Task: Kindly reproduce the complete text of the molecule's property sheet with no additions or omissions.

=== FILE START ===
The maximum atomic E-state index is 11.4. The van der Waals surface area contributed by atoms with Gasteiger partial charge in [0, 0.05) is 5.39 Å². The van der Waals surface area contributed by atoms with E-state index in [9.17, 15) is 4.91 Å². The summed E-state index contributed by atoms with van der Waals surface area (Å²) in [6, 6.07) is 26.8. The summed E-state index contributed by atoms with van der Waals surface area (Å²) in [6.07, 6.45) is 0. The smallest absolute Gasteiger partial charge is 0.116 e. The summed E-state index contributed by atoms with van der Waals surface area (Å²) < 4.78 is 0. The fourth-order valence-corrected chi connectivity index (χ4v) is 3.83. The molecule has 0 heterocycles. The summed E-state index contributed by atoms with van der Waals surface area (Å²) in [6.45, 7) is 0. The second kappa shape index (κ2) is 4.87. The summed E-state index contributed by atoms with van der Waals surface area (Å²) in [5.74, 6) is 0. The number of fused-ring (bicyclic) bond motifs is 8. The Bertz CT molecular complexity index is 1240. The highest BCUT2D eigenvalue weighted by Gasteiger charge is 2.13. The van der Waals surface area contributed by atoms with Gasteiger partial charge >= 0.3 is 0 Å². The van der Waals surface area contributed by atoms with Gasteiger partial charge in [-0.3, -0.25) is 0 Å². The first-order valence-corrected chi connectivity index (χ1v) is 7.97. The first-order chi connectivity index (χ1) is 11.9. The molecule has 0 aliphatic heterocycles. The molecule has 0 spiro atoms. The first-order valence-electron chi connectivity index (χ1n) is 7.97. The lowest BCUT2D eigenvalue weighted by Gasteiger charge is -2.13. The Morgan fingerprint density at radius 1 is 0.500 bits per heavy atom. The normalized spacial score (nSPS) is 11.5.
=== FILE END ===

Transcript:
The maximum atomic E-state index is 11.4. The van der Waals surface area contributed by atoms with Gasteiger partial charge in [0, 0.05) is 5.39 Å². The van der Waals surface area contributed by atoms with E-state index in [9.17, 15) is 4.91 Å². The summed E-state index contributed by atoms with van der Waals surface area (Å²) in [6, 6.07) is 26.8. The summed E-state index contributed by atoms with van der Waals surface area (Å²) in [6.07, 6.45) is 0. The smallest absolute Gasteiger partial charge is 0.116 e. The summed E-state index contributed by atoms with van der Waals surface area (Å²) < 4.78 is 0. The fourth-order valence-corrected chi connectivity index (χ4v) is 3.83. The molecule has 0 heterocycles. The summed E-state index contributed by atoms with van der Waals surface area (Å²) in [6.45, 7) is 0. The second kappa shape index (κ2) is 4.87. The summed E-state index contributed by atoms with van der Waals surface area (Å²) in [5.74, 6) is 0. The number of fused-ring (bicyclic) bond motifs is 8. The Bertz CT molecular complexity index is 1240. The highest BCUT2D eigenvalue weighted by Gasteiger charge is 2.13. The van der Waals surface area contributed by atoms with Gasteiger partial charge >= 0.3 is 0 Å². The van der Waals surface area contributed by atoms with Gasteiger partial charge in [-0.3, -0.25) is 0 Å². The first-order valence-corrected chi connectivity index (χ1v) is 7.97. The first-order chi connectivity index (χ1) is 11.9. The molecule has 0 aliphatic heterocycles. The molecule has 0 spiro atoms. The first-order valence-electron chi connectivity index (χ1n) is 7.97. The lowest BCUT2D eigenvalue weighted by Gasteiger charge is -2.13. The Morgan fingerprint density at radius 1 is 0.500 bits per heavy atom. The normalized spacial score (nSPS) is 11.5.